Might vitamins have a different effect on people who already have heart disease?
As part of a broader treatment study, a separate research team asked that question. They examined 1,700 heart attack survivors, mostly men, who were given either a special multivitamin containing higher-than-usual doses of 28 ingredients or dummy pills. But the vitamins didn’t reduce the chances of another heart attack, other cardiovascular problems, or death.
What about women?
Research involving postmenopausal women a few years ago also concluded multivitamins did not prevent cancer or heart disease. But it was not nearly as rigorous a study as Monday’s research, relying on women to recall what vitamins they used.
What’s the safety advice for multivitamin users?
The preventive services task force cited no safety issues with standard multivitamins. But specialists say to always tell your doctor what over-the-counter supplements you use. Some vitamins interact with some medications, and Sesso said anyone worried about nutrition should be discussing their diet with their doctor anyway.


King Abdul Aziz City for Science and Technology unveils self-guided Black Shark boat at 38th GITEX Technology Week

The development of the Black Shark smart boat is part of a KACST initiative to localize and transform transport technology and logistics, to help achieve the aims of Vision 2030. (SPA)
Updated 20 October 2018
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King Abdul Aziz City for Science and Technology unveils self-guided Black Shark boat at 38th GITEX Technology Week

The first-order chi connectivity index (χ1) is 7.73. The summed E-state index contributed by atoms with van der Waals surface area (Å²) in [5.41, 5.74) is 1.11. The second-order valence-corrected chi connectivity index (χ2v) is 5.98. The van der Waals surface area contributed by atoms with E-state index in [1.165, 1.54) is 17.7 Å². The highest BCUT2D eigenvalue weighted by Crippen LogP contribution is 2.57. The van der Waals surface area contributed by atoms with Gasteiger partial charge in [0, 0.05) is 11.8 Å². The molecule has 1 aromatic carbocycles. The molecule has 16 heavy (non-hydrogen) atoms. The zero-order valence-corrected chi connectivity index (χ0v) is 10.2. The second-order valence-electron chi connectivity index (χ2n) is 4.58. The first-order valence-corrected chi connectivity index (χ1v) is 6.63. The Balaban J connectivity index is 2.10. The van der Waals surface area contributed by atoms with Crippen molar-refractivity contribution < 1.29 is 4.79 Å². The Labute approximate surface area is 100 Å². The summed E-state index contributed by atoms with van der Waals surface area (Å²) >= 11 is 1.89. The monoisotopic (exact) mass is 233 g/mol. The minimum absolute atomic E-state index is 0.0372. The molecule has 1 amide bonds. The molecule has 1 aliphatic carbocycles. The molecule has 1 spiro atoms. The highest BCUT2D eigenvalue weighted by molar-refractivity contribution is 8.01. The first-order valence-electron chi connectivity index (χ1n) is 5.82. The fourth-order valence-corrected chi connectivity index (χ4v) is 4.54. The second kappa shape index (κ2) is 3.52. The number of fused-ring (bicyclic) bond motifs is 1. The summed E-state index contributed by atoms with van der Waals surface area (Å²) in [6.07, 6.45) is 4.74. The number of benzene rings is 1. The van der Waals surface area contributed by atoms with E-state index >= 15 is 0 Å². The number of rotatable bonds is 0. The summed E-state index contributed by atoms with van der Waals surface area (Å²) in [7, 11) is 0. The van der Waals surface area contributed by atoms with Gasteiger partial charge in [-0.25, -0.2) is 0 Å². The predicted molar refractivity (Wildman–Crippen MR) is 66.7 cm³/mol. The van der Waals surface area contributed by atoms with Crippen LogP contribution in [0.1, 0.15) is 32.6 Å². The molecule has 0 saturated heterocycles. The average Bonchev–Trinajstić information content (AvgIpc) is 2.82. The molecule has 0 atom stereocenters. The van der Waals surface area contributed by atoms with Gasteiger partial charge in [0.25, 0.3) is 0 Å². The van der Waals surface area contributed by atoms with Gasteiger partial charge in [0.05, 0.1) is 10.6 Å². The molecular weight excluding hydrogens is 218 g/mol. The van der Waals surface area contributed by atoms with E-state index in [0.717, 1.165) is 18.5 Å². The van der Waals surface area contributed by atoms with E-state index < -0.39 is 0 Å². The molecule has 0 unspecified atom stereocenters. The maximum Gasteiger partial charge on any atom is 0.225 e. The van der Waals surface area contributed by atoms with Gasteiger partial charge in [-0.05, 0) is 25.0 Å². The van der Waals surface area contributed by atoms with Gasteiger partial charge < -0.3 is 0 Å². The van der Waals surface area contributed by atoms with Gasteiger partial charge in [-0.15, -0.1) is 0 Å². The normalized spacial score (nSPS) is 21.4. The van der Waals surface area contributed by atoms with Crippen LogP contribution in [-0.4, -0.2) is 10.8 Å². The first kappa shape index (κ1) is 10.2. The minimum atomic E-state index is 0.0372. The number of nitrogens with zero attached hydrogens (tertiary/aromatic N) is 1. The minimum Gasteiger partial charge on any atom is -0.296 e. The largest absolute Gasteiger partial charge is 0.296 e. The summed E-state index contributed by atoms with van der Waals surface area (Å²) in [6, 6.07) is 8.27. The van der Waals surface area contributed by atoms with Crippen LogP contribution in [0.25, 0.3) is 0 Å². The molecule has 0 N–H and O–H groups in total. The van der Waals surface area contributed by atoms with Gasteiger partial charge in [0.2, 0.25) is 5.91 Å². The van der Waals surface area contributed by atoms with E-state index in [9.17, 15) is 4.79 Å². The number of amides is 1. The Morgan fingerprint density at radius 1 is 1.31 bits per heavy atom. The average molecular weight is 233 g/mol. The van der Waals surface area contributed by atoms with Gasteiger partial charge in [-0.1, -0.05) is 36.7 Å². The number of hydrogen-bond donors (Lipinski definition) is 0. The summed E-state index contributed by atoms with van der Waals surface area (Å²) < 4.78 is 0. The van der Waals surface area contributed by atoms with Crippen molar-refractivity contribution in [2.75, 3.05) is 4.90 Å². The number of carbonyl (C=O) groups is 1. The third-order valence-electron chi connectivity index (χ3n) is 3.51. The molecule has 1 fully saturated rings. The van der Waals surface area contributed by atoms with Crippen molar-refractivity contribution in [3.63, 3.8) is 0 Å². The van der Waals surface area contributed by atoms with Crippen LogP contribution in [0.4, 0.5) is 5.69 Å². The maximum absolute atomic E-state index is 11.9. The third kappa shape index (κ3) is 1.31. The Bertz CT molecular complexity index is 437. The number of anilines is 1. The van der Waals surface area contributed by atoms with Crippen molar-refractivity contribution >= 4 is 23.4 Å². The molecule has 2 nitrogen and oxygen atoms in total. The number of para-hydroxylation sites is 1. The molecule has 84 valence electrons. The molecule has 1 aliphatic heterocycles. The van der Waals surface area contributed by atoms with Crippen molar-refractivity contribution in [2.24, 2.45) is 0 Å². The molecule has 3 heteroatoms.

• These trucks are equipped with electronic pairing technologies, which effectively improve the shipping and distributing of goods, reduce human error

JEDDAH: King Abdul Aziz City for Science and Technology (KACST) has unveiled its Black Shark self-guided boat at the 38th GITEX Technology Week in Dubai. The vessel, which can carry out coastal surveillance and many other tasks, was developed in collaboration with Taqnia for Robotics and Smart Systems.
The development of the craft is part of a KACST initiative to localize and transform transport technology and logistics, to help achieve the aims of Vision of 2030.
The boat includes sensor systems that allow it to monitor and create a 3D map of a 200-meter area surrounding the boat, and automated control technology that gives it the ability to navigate independently and avoid collisions without human input. It can also be equipped with a flexible range of weapons, acting as a firearms platform that uses gyroscopic self-balancing technology. It has the ability to survey beaches at a range of 15 kilometers, in addition to accurately identifying its precise location with a margin of error of less than 20 centimeters using differential GPS, as well as specifying, monitoring and tracking targets.
The Black Shark also has long-range radar that covers up to 150 kilometers, and a telecommunication system to track its location, monitor its status and connect to multiple domains through command centers that allow wireless communication and remote control. It is fitted with a digital camera powered by electro-optic and infrared technology that can produce HD-quality video, and also has night vision capability.
As part of its initiative to develop transport technology and logistics, KACST has also worked on automated control technology, included self-driving heavy-duty trucks, with the University of California, Berkeley. These trucks are equipped with electronic pairing technologies, which effectively improve the shipping and distributing of goods, reduce human error, preserve resources, and reduce harmful emissions and fuel consumption.
The same technology can also, for example, transform a four-wheel-drive vehicle into a remote-controlled vehicle equipped with video cameras, infrared technology, a microphone and a control device wirelessly connected to a command center, where an operator can guide it using images from the video cameras.